“I claim, in His name, I’m a COVID-19 survivor.”
By the time the 30th episode of his YouTube vlog “#BitoyStory” came out last Monday, Michael V had already been free of symptoms for 11 straight days. And he can’t wait to get past No. 14 and finally get out of self-isolation.
“I got a health certificate stating that once I reach 14 days without experiencing symptoms, I will be free—and that’s what I’m holding on to. It’s what’s inspiring me to get my energy and focus,” the comedian said. “Thank you for your concern. Thank you for all the prayers and messages, and for making me feel loved.”
The comedian has been cooped up in his home studio since he began having flu-like symptoms last July 10. And the alone time allowed him to reflect on his life. But of the many things he pondered on, like the value of his and the dispensability of material possessions, one thing continues to boggle his and his followers minds:
Why did he catch the virus?
At first, he suspected that he might have gotten infected when he went to Batangas in early July. However, the three people who had gotten in his proximity all tested negative. Later on, he had the entire household tested and found out that one of the four house helps was positive for the coronavirus, but was asymptomatic.
“I have had relatively less contact with them (helpers), compared to my wife and children, who also tested negative. That means I didn’t get it in Batangas,” said the GMA star, who was confirmed to have COVID-19 last July 18.
This brings him to his theory: Deliveries.
Michael V had been ordering some stuff for the home studio he’s sprucing up, he said, and he’s not discounting the possibility that one of the items may have been contaminated.
“All the deliveries don’t make it inside our home without being sanitized. But perhaps, in excitement to build this studio, I may have opened some packages and their content right away. In my eagerness, I may have forgotten to sanitize them,” he surmised. “It’s the only reason I can think of … on how the virus could sneak into me.”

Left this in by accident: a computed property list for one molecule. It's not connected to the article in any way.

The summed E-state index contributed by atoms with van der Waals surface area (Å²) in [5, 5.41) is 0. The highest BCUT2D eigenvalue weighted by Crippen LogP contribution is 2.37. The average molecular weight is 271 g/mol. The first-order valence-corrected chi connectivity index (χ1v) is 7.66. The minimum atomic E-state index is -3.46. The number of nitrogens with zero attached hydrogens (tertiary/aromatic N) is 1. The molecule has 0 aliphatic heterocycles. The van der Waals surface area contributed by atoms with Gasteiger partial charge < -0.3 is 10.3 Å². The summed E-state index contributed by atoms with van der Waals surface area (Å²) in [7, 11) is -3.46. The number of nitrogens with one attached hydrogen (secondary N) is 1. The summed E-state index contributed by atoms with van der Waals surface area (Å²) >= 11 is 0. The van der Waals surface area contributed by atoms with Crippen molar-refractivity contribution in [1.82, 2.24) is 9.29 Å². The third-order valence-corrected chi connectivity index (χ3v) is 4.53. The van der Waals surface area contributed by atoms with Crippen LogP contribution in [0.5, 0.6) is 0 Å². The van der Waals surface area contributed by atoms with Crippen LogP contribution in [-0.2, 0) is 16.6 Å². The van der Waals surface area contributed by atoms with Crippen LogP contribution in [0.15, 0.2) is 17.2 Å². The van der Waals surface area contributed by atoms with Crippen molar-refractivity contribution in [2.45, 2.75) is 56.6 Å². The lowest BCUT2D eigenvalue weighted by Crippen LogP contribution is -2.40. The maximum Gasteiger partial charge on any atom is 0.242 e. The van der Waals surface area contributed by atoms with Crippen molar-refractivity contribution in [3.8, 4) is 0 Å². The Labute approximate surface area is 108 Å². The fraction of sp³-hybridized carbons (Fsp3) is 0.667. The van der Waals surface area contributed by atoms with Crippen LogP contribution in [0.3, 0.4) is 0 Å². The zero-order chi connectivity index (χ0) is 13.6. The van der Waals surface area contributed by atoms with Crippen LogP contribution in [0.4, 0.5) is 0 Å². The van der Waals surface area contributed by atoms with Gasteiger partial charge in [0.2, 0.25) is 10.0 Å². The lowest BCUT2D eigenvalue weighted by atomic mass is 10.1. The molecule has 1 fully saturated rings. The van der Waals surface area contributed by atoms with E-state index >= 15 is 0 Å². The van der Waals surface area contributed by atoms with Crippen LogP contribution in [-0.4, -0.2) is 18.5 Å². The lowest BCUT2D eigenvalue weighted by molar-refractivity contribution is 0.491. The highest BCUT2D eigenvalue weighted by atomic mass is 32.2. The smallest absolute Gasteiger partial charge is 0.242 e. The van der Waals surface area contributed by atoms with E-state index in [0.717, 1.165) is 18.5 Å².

Now he takes double the precaution when handling packages. “My advice for those who depend on deliveries is that you can’t be too careful. I sanitize the packages and sterilize them with UV light, including the contents,” he said.
The writer-director also touched on another, less-talked about challenge COVID-19 patients deal with—the stigma. “It’s as if you’re branded as a society reject. Even if you’re in full protective gear, people shy away from you and fear you,” he said.
Worse, others get shamed or harassed. And that includes him. “I will no longer go into details, but my family and I experienced harassment. Wala, eh—ganun talaga.”
No wonder people are afraid to disclose their diagnosis or even have themselves checked or tested in the first place. “That’s why some opt not to admit that they have COVID-19 or refuse to have themselves checked. Because aside from the expenses, they also experience these kinds of things,” he said.
“But that’s not right, of course,” he stressed. “We really have to be responsible, not only for ourselves, but also for our families, friends and the people around us. Don’t mind what other people say.”
Once the 50-year-old artist finishes his self-quarantine, Michael V intends to donate his blood plasma—presumably containing COVID-19 antibodies—which reportedly helps patients fighting active infection.
“The responsible thing to do is just that,” he told “24 Oras.” “I will donate, so I can help my fellowmen and science, in a way. I hope that, somehow, my plasma can contribute to the discovery of a cure for this illness.”—ALLAN POLICARPIO
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